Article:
Those are excellent generalizations that can apply to every man, woman and young person who’s committed to Christ, but how should the “why” for my earthly existence differ from yours? That’s a question worthy of much discussion, but again I believe the Scriptures give some clear direction.
After Paul’s teaching in the second chapter of Ephesians that we’re saved not by our works and effort, but solely on the basis of God’s grace and the faith He gives us, he makes this powerful statement: “For we are God’s workmanship, created in Christ Jesus to do good works, which God prepared in advance for us to do” (Ephesians 2:10).
Later in the same book, the apostle observes the reason we have persons gifted as prophets and evangelists, pastors and teachers is not so they can do all of God’s work. Instead, their purpose is:
“to prepare God’s people for works of service, so that the body of Christ may be built up until we all reach unity in the faith and in the knowledge of the Son of God and become mature, attaining to the whole measure of the fulness of Christ” (Ephesians 4:12-13).
That doesn’t mean we should be walking around in flowing robes, hands folded in prayer and singing spiritual songs all the time. But that does mean from the moment we awaken to the moment we return to bed, our minds, hearts and motives should be directed toward God and available to take part in His divine purposes.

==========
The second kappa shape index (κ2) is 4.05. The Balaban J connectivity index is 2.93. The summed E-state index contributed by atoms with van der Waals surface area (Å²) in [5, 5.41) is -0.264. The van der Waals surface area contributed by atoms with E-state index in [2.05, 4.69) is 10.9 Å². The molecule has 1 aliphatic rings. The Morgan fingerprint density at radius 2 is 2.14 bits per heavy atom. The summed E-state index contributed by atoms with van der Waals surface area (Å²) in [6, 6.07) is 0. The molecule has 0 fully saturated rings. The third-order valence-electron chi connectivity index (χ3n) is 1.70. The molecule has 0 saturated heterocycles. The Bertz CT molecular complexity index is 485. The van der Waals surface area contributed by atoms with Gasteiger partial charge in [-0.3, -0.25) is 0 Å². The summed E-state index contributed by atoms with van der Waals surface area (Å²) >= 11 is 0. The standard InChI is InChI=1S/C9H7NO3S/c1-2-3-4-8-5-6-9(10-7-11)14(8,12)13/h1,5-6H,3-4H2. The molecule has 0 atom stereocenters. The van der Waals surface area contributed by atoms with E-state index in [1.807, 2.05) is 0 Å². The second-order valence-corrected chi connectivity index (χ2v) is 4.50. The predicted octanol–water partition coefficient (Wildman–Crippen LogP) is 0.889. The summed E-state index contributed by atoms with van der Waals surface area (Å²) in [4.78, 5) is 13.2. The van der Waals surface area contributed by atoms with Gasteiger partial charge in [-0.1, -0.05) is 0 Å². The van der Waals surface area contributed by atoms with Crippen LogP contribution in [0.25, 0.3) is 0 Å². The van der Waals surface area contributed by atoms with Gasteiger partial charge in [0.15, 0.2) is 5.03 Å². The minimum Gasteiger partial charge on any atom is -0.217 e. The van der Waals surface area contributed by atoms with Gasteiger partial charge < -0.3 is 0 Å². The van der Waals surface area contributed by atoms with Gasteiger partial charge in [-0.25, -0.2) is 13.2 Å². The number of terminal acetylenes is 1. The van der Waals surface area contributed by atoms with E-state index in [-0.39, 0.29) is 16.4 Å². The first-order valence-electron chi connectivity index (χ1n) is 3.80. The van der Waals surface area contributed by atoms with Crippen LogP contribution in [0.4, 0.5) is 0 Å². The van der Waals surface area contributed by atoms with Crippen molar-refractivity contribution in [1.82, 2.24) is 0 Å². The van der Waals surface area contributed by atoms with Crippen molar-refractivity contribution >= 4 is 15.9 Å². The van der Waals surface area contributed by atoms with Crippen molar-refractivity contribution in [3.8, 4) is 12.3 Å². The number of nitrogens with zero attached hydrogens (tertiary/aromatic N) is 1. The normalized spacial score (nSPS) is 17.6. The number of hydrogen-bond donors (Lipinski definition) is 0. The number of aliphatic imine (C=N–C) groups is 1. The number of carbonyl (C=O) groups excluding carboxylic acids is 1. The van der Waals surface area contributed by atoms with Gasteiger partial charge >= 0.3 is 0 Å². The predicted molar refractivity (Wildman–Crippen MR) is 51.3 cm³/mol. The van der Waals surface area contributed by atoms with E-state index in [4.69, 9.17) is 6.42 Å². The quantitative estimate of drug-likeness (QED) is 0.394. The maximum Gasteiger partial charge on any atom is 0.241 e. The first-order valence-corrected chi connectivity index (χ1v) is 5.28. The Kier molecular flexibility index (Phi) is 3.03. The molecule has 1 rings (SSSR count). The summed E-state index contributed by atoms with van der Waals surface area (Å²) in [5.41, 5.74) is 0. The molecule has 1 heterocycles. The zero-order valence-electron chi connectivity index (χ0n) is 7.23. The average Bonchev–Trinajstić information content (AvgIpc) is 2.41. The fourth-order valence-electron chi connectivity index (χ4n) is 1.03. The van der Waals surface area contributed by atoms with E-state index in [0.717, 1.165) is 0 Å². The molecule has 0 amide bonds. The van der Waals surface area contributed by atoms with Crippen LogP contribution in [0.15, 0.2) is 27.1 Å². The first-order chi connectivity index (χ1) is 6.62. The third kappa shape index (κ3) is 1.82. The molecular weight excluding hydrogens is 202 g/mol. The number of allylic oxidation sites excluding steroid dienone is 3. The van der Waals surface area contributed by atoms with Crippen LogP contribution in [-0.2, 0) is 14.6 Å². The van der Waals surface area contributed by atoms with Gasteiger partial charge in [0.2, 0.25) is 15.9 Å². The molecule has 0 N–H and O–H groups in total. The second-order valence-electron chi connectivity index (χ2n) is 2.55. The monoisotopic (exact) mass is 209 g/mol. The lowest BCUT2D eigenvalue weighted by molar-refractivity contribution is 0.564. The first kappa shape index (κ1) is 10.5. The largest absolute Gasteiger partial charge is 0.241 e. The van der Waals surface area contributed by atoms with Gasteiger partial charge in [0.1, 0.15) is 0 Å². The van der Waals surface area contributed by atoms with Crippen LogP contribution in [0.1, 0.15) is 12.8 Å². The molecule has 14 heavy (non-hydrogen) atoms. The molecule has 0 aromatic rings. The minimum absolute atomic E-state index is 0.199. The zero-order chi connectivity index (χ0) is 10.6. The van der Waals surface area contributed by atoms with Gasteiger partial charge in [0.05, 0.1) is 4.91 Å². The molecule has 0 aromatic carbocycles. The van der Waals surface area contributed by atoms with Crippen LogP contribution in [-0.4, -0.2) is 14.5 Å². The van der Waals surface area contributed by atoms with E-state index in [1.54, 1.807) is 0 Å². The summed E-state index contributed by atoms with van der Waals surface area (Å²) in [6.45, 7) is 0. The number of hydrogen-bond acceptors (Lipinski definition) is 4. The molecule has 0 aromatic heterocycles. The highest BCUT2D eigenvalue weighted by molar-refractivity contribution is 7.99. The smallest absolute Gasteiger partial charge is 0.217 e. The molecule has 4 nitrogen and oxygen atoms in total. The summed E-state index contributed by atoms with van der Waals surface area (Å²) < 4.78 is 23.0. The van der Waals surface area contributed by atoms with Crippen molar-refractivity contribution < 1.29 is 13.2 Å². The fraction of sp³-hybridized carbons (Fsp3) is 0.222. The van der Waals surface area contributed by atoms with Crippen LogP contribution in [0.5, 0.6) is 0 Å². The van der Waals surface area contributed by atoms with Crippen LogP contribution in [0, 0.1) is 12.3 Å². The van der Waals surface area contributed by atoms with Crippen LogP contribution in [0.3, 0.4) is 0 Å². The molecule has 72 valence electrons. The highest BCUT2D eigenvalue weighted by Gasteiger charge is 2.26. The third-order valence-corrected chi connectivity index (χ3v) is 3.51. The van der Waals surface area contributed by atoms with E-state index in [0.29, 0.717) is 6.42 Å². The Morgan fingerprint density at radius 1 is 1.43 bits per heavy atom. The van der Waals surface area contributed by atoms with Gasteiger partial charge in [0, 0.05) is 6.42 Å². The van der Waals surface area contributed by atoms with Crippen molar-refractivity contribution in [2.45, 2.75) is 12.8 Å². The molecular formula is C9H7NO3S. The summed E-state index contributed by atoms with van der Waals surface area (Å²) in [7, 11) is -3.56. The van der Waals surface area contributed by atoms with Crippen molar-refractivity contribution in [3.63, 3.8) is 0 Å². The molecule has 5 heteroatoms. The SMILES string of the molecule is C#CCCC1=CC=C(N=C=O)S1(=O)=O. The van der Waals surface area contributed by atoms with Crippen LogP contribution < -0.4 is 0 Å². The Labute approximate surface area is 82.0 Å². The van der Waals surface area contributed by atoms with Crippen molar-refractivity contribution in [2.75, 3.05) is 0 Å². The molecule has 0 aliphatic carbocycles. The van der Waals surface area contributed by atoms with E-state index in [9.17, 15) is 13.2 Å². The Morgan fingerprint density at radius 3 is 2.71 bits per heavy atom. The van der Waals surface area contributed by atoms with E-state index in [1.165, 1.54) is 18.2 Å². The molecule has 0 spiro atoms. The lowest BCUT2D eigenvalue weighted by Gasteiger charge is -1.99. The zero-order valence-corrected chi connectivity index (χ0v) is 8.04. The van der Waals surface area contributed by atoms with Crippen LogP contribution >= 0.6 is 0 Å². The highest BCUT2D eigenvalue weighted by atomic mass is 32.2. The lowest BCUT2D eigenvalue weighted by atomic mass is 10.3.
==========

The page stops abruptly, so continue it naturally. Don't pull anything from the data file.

As Colossians 3:17,23 instruct us, “And whatever you do, whether in word or deed, do it all in the name of the Lord Jesus, giving thanks to God the Father through him…. Whatever you do, work at it with all your heart, as working for the Lord, not for men, since you know that you will receive an inheritance from the Lord as a reward. It is the Lord Christ you are serving.”
No, this doesn’t tell us where we should go to college – or if we should go at all. It doesn’t identify who we should marry or how many kids to have. And it doesn’t specify whether we should become a restaurant chef, school teacher, business or professional person, astronaut, grocery store clerk, serve in the military, or train to be a first responder.
However, it does teach us that whatever we do, our intent should be to honor and glorify God. Then, as we gain an understanding of our abilities, interests and strengths, He can guide us to the life and career paths where we can serve Him best.
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Robert J. Tamasy is a veteran journalist, former newspaper editor and magazine editor. Bob has written, co-authored and edited more than 15 books. These include the newly published, ”Marketplace Ambassadors”; “Business At Its Best: Timeless Wisdom from Proverbs for Today’s Workplace”; “Tufting Legacies,” “The Heart of Mentoring,” and “Pursuing Life With a Shepherd’s Heart.” A weekly business meditation he edits, “Monday Manna,” is translated into more than 20 languages and sent via email around the world by CBMC International. The address for his blog is www.bobtamasy.blogspot.com. His email address is firstname.lastname@example.org.